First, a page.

It must be frustrating if you're the CEO of a global corporate with a turnover equal to the GDP of a middling State. For a start, your company has to obey lots of laws made by ordinary people - laws which (horror!) even prevent your full profit-making. And then there's the impertinence of elected governments which won't allow you to sell your most profitable products; for firms like Monsanto, pumping out GM seeds sterile in the F1 generation, or Beyer pumping out Neonicotinoid pesticides, such State interference in their trading activities is insufferable.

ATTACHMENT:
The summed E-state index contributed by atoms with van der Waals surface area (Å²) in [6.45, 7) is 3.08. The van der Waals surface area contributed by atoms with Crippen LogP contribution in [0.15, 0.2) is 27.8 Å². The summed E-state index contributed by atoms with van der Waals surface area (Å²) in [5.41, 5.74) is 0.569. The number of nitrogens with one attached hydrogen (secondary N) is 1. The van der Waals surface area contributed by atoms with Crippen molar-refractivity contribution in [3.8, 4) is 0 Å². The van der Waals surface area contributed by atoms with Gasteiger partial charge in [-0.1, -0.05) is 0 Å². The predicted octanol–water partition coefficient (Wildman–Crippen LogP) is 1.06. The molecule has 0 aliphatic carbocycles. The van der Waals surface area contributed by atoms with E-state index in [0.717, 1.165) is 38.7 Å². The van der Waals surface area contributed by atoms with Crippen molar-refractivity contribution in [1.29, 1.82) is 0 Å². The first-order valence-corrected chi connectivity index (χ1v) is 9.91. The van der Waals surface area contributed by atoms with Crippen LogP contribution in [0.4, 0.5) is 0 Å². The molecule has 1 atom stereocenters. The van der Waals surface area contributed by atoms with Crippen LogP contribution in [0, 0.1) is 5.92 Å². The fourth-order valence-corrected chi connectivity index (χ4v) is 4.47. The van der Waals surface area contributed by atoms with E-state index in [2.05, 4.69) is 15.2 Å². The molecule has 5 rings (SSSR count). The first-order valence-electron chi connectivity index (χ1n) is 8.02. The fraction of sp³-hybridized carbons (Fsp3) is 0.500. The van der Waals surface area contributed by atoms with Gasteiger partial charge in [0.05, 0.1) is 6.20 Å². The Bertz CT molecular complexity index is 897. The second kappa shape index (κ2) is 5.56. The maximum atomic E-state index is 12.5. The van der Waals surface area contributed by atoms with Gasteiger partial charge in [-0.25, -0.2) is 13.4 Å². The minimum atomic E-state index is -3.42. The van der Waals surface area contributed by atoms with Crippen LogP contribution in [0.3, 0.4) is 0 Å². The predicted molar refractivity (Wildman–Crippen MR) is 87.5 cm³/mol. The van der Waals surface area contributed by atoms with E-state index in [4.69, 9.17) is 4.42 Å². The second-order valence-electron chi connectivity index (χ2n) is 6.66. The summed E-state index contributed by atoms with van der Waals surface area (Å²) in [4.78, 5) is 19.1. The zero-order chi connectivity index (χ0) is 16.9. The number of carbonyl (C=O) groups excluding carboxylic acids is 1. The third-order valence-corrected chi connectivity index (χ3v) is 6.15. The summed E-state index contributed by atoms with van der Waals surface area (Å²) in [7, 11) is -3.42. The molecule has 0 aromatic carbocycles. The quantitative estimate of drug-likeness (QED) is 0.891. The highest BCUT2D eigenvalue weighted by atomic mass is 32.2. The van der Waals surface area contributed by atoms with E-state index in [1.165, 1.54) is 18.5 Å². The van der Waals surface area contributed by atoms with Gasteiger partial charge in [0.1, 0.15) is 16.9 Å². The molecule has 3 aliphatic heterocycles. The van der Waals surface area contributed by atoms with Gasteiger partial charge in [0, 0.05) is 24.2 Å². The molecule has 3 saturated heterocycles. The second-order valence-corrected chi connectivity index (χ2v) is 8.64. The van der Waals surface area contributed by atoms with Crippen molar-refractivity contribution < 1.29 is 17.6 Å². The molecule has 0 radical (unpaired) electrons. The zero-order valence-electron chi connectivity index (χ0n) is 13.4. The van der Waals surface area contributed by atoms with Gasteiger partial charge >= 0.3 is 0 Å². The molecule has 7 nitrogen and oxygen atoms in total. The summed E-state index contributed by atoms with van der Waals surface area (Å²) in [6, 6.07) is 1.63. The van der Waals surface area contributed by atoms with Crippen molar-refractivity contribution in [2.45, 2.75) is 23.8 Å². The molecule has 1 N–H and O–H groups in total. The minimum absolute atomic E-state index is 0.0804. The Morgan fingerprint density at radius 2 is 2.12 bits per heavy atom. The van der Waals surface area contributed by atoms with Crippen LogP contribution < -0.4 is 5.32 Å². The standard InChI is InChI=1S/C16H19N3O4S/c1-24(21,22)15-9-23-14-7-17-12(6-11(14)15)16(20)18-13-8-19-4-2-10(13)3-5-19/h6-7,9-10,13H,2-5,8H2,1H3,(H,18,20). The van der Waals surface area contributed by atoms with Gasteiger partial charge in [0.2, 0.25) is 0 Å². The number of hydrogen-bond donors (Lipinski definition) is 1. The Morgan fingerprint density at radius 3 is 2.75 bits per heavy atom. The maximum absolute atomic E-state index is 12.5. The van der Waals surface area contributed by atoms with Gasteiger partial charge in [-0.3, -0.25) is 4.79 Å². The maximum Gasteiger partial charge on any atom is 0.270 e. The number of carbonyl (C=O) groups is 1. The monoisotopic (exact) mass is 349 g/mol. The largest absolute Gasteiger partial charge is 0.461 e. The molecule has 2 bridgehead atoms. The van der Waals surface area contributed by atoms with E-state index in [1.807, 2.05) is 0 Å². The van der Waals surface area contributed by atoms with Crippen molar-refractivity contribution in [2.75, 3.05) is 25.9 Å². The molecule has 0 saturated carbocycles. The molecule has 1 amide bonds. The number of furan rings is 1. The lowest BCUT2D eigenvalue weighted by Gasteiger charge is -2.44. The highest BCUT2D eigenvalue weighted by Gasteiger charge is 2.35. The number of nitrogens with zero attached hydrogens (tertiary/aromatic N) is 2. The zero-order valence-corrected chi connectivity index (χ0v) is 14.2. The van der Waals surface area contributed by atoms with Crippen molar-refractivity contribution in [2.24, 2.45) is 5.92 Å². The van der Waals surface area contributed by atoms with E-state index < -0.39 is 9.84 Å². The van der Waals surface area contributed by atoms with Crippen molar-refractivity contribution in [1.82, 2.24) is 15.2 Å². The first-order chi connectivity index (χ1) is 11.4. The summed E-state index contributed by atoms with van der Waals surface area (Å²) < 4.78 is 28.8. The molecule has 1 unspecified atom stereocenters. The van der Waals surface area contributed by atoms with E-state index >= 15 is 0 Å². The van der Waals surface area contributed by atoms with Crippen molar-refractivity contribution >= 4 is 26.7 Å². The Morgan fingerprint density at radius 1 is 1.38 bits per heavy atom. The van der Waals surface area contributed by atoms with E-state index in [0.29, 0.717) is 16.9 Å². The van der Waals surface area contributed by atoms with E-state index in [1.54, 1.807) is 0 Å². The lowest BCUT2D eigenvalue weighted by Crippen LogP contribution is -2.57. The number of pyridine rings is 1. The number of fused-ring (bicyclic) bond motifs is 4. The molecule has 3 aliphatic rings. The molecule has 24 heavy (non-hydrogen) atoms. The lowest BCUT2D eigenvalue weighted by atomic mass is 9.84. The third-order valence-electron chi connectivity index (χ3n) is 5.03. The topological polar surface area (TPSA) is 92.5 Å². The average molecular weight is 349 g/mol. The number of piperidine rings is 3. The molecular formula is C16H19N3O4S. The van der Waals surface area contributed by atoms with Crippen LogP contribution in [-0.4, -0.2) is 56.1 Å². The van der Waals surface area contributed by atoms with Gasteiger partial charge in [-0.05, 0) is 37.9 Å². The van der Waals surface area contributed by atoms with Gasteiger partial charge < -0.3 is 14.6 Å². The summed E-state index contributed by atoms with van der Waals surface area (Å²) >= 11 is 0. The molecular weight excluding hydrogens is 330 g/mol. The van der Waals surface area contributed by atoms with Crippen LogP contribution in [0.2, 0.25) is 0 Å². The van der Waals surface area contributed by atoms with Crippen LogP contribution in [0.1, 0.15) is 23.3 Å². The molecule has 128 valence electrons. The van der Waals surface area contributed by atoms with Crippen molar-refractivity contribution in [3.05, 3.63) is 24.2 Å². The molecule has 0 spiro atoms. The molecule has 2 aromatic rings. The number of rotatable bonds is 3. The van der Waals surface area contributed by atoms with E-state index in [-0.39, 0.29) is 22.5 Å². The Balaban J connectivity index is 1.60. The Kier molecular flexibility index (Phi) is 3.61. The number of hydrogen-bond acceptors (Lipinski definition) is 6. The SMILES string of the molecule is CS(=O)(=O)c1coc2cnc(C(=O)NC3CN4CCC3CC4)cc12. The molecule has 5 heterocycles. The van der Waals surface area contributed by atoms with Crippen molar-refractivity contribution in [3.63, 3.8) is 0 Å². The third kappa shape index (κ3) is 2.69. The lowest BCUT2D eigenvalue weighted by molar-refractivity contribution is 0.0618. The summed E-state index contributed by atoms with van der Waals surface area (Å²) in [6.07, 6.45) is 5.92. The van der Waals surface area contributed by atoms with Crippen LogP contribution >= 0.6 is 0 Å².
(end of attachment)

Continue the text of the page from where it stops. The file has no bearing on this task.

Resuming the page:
But help is at hand. A new EU / US trade treaty contains provisions for a 'dispute settlement' process between the large corporates and sovereign states. Any government that 'discriminates' against free trade (i.e. against the big corporates) can find itself at a tribunal - and liable to a hefty fine.
The Indie reports the current fight against the introduction of the ISDS proposals in the new treaty. This round, the protests may be successful. However, the day is coming when the big global corporates claim equal status with sovereign states. Today it is a block on our ability to ban their products - tomorrow it may extend to a veto on all national legislation 'against the commercial interests' of international firms.